he makes out a man in sandals and a leather hat, drill trousers and a coarse cotton blouse, with a machete at his waist, kneeling a few feet away from him, exploring a trap.
“Rufino?” he asks. “Rufino the guide from Queimadas?”
The man turns halfway around, slowly, as though he had been aware of his presence for some time, and putting a finger to his lips signals him to be silent: shhh, shhh. At the same time he glances at him and for a second there is surprise in his dark eyes, perhaps because of the newcomer’s foreign accent in Portuguese, perhaps because of his funereal garb. Rufino—a young man, with a thin and supple body, an angular, beardless, weather-beaten face—draws his machete out of his belt, turns back to the trap hidden under the leaves, leans over it once again, and tugs on a net: he pulls out of the opening a confusion of croaking black feathers. It is a small vulture that cannot get off the ground because one of its feet is trapped in the net. There is a disappointed expression on the face of the guide, who frees the ugly bird from the net with the tip of the machete and watches it disappear in the blue air, desperately beating its wings.
“One time a jaguar this big leapt out at me,” he murmurs, pointing to the trap. “He was half blind after being down in that hole for so many hours.”
Galileo Gall nods. Rufino straightens up and takes two steps toward him.
Now that he is free to talk, the stranger seems hesitant. “I went to your house looking for you,” he says, stalling for time. “Your wife sent me here.”
The mule is pawing the dirt with its rear hoofs and Rufino grabs its head arid opens its mouth. As he examines its teeth with the look of a connoisseur, he appears to be thinking aloud: “The stationmaster at Jacobina knows my conditions. I’m a man of my word—anybody in Queimadas will tell you that. That’s tough work.”
As Galileo Gall doesn’t answer, Rufino turns around to look at him. “Aren’t you from the railroad company?” he asks, speaking slowly since he has realized that the stranger is having difficulty understanding him.
Galileo Gall tips his hat back and, pointing with his chin toward the desert hills all around them, murmurs: “I want to go to Canudos.” He pauses, blinks as though to conceal the excitement in his eyes, and adds: “I know that you’ve gone up there many times.”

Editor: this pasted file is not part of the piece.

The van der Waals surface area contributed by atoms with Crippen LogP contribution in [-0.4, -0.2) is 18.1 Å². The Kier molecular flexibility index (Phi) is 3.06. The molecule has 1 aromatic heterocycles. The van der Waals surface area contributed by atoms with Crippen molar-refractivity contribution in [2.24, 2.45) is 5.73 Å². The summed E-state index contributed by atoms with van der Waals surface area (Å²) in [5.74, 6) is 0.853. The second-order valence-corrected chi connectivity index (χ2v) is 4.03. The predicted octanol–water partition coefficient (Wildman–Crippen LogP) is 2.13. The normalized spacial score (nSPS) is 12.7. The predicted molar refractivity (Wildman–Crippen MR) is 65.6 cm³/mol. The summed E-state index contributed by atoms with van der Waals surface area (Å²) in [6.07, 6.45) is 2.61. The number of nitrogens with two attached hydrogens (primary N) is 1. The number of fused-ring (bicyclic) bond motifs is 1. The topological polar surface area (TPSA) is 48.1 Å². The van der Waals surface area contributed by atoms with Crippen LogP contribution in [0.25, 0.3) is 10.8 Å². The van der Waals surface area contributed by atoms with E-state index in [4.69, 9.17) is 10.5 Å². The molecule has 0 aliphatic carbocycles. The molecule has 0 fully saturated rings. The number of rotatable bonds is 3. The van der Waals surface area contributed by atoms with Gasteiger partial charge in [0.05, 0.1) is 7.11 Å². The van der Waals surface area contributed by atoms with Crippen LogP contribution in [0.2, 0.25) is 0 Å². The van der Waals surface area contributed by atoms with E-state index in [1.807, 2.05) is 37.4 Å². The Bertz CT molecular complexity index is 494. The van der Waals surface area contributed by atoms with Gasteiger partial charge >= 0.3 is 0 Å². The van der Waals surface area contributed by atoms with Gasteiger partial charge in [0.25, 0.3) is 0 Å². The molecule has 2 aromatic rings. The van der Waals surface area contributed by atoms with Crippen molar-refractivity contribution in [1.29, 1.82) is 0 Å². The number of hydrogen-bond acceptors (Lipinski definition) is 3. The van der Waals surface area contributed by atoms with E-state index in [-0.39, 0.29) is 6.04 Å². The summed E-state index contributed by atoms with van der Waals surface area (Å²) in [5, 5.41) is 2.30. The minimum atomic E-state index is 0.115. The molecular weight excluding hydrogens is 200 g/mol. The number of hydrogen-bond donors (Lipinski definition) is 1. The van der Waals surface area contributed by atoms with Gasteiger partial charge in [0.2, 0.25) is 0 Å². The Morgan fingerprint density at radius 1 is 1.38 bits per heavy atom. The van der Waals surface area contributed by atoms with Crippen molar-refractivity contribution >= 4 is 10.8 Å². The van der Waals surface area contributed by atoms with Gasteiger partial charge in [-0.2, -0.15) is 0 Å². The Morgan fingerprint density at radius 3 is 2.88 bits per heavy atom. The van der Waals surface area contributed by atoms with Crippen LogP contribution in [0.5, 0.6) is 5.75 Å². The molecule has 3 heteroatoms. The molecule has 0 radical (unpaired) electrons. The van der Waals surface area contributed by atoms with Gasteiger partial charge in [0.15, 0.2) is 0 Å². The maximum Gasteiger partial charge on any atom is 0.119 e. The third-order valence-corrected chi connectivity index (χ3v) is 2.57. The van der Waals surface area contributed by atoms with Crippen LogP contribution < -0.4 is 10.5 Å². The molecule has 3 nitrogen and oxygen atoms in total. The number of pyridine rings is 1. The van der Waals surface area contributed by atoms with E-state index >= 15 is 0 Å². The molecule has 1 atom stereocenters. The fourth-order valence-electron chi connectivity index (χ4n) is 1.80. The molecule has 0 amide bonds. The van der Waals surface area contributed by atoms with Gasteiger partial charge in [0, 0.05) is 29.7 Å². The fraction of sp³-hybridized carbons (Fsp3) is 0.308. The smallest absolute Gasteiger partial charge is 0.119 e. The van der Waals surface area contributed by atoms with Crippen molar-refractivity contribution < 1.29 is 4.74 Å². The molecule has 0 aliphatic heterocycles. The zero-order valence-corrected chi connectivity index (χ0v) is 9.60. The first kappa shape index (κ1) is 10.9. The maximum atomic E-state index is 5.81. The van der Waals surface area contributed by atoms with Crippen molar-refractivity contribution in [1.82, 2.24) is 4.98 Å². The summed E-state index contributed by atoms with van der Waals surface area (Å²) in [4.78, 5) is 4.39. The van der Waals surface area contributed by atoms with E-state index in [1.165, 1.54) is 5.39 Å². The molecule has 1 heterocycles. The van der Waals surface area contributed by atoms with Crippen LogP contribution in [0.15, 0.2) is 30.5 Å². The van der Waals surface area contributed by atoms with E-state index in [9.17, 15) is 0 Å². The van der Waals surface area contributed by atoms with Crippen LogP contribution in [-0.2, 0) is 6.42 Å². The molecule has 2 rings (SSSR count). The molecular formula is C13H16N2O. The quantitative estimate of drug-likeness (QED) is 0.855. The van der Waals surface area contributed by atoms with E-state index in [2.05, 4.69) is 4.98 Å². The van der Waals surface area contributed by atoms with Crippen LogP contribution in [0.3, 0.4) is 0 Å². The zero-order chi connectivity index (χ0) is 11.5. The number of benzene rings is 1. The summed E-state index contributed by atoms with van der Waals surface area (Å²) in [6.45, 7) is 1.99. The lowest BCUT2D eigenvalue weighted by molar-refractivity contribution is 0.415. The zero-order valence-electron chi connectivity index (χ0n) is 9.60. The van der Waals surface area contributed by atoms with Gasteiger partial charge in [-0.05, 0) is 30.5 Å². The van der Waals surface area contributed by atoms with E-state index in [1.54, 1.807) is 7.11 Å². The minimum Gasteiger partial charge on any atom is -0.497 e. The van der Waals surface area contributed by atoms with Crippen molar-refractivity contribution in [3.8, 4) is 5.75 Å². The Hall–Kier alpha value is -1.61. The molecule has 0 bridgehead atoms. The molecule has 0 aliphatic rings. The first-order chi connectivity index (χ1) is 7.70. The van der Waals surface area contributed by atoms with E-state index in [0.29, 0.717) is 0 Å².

Rufino has a very serious look on his face. His eyes are scrutinizing him now with a distrust that he does not bother to hide. “I used to go to Canudos when it was a cattle ranch,” he says warily. “I haven’t been back since the Baron de Canabrava abandoned it.”
“The way there is still the same,” Galileo Gall replies.
They are standing very close together, observing each other, and the silent tension that has arisen seems to communicate itself to the mule, for it suddenly tosses its head and begins to back away.
“Is it the Baron de Canabrava who’s sent you?” Rufino asks as he calms down the animal by patting its neck.
Galileo Gall shakes his head and the guide does not pursue the matter. He runs his hand over one of the mule’s hind legs, forcing the animal to raise it, and squats down to examine its hoof.
“There are things happening in Canudos,” he murmurs. “The people who have occupied the baron’s hacienda have attacked soldiers from the National Guard, in Uauá. They’re said to have killed several of them.”
“Are you afraid they’ll kill you, too?” Galileo Gall grunts, with a smile. “Are you a soldier?”
Rufino has finally found what he was looking for in the hoof: a thorn, perhaps, or a little pebble that is lost in his huge rough hands. He tosses it away and lets go of the animal.
“Afraid? Not at all,” he answers mildly, with just the trace of a smile. “Canudos is a long way from here.”
“I’ll pay you a fair price.” Stifling from the heat, Galileo Gall takes a deep breath; he removes his hat and shakes